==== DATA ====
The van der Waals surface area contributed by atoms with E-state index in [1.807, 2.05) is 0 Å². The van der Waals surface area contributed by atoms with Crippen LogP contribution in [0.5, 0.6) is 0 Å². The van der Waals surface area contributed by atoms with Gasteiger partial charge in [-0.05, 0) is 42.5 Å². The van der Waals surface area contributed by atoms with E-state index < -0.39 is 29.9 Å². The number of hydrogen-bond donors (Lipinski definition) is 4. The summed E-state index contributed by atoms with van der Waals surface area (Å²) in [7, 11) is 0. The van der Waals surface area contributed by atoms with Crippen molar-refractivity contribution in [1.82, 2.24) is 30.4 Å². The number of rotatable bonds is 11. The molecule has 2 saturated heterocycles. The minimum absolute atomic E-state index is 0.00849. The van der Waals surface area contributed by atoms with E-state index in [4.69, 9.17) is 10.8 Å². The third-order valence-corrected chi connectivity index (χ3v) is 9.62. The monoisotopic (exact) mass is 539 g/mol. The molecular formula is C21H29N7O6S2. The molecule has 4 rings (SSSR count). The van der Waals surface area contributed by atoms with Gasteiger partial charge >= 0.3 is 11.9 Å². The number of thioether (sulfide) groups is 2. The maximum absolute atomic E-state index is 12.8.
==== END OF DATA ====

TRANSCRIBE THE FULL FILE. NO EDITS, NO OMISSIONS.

The van der Waals surface area contributed by atoms with E-state index in [1.807, 2.05) is 0 Å². The van der Waals surface area contributed by atoms with Crippen LogP contribution in [0.5, 0.6) is 0 Å². The van der Waals surface area contributed by atoms with Gasteiger partial charge in [-0.05, 0) is 42.5 Å². The van der Waals surface area contributed by atoms with E-state index < -0.39 is 29.9 Å². The number of hydrogen-bond donors (Lipinski definition) is 4. The summed E-state index contributed by atoms with van der Waals surface area (Å²) in [7, 11) is 0. The van der Waals surface area contributed by atoms with Crippen molar-refractivity contribution in [1.82, 2.24) is 30.4 Å². The number of rotatable bonds is 11. The molecule has 2 saturated heterocycles. The minimum absolute atomic E-state index is 0.00849. The van der Waals surface area contributed by atoms with E-state index in [4.69, 9.17) is 10.8 Å². The third-order valence-corrected chi connectivity index (χ3v) is 9.62. The monoisotopic (exact) mass is 539 g/mol. The molecular formula is C21H29N7O6S2. The molecule has 4 rings (SSSR count). The van der Waals surface area contributed by atoms with Gasteiger partial charge >= 0.3 is 11.9 Å². The number of thioether (sulfide) groups is 2. The maximum absolute atomic E-state index is 12.8.